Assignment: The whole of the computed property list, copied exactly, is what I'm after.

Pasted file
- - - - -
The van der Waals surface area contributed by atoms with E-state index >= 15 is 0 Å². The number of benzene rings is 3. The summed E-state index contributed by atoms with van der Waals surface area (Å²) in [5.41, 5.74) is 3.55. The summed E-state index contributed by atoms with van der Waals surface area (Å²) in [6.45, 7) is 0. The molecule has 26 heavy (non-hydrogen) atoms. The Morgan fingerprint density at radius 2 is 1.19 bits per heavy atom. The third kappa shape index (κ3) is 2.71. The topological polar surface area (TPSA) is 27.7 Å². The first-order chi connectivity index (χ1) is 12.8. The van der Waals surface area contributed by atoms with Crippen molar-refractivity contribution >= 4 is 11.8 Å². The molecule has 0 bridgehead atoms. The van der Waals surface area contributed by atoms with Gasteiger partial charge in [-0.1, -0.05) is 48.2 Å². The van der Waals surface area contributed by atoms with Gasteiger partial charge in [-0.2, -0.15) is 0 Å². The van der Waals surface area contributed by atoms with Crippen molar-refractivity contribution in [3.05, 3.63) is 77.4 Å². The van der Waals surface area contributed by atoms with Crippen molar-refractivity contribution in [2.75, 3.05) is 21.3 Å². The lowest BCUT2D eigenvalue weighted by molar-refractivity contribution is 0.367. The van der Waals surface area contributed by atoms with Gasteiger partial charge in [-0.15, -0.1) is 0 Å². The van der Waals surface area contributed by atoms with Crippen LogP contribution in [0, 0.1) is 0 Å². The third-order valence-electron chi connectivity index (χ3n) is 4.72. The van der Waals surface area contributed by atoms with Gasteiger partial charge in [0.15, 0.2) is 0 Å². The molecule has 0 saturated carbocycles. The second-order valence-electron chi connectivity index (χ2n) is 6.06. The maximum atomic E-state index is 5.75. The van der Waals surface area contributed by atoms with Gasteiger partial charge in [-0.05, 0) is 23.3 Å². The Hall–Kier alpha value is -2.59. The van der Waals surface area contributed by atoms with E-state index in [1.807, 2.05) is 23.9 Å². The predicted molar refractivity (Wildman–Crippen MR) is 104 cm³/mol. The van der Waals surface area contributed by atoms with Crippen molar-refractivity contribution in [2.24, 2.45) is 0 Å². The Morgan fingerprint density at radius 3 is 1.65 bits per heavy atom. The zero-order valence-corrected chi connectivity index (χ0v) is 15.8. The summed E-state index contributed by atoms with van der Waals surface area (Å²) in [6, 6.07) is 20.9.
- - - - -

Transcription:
The van der Waals surface area contributed by atoms with E-state index >= 15 is 0 Å². The number of benzene rings is 3. The summed E-state index contributed by atoms with van der Waals surface area (Å²) in [5.41, 5.74) is 3.55. The summed E-state index contributed by atoms with van der Waals surface area (Å²) in [6.45, 7) is 0. The molecule has 26 heavy (non-hydrogen) atoms. The Morgan fingerprint density at radius 2 is 1.19 bits per heavy atom. The third kappa shape index (κ3) is 2.71. The topological polar surface area (TPSA) is 27.7 Å². The first-order chi connectivity index (χ1) is 12.8. The van der Waals surface area contributed by atoms with Crippen molar-refractivity contribution >= 4 is 11.8 Å². The molecule has 0 bridgehead atoms. The van der Waals surface area contributed by atoms with Gasteiger partial charge in [-0.1, -0.05) is 48.2 Å². The van der Waals surface area contributed by atoms with Gasteiger partial charge in [-0.2, -0.15) is 0 Å². The van der Waals surface area contributed by atoms with Crippen molar-refractivity contribution in [3.05, 3.63) is 77.4 Å². The van der Waals surface area contributed by atoms with Crippen molar-refractivity contribution in [2.75, 3.05) is 21.3 Å². The lowest BCUT2D eigenvalue weighted by molar-refractivity contribution is 0.367. The van der Waals surface area contributed by atoms with Gasteiger partial charge in [-0.15, -0.1) is 0 Å². The van der Waals surface area contributed by atoms with Crippen LogP contribution in [0, 0.1) is 0 Å². The third-order valence-electron chi connectivity index (χ3n) is 4.72. The van der Waals surface area contributed by atoms with Gasteiger partial charge in [0.15, 0.2) is 0 Å². The molecule has 0 saturated carbocycles. The second-order valence-electron chi connectivity index (χ2n) is 6.06. The maximum atomic E-state index is 5.75. The van der Waals surface area contributed by atoms with Gasteiger partial charge in [-0.05, 0) is 23.3 Å². The Hall–Kier alpha value is -2.59. The van der Waals surface area contributed by atoms with E-state index in [1.807, 2.05) is 23.9 Å². The predicted molar refractivity (Wildman–Crippen MR) is 104 cm³/mol. The van der Waals surface area contributed by atoms with Crippen molar-refractivity contribution in [2.24, 2.45) is 0 Å². The Morgan fingerprint density at radius 3 is 1.65 bits per heavy atom. The zero-order valence-corrected chi connectivity index (χ0v) is 15.8. The summed E-state index contributed by atoms with van der Waals surface area (Å²) in [6, 6.07) is 20.9.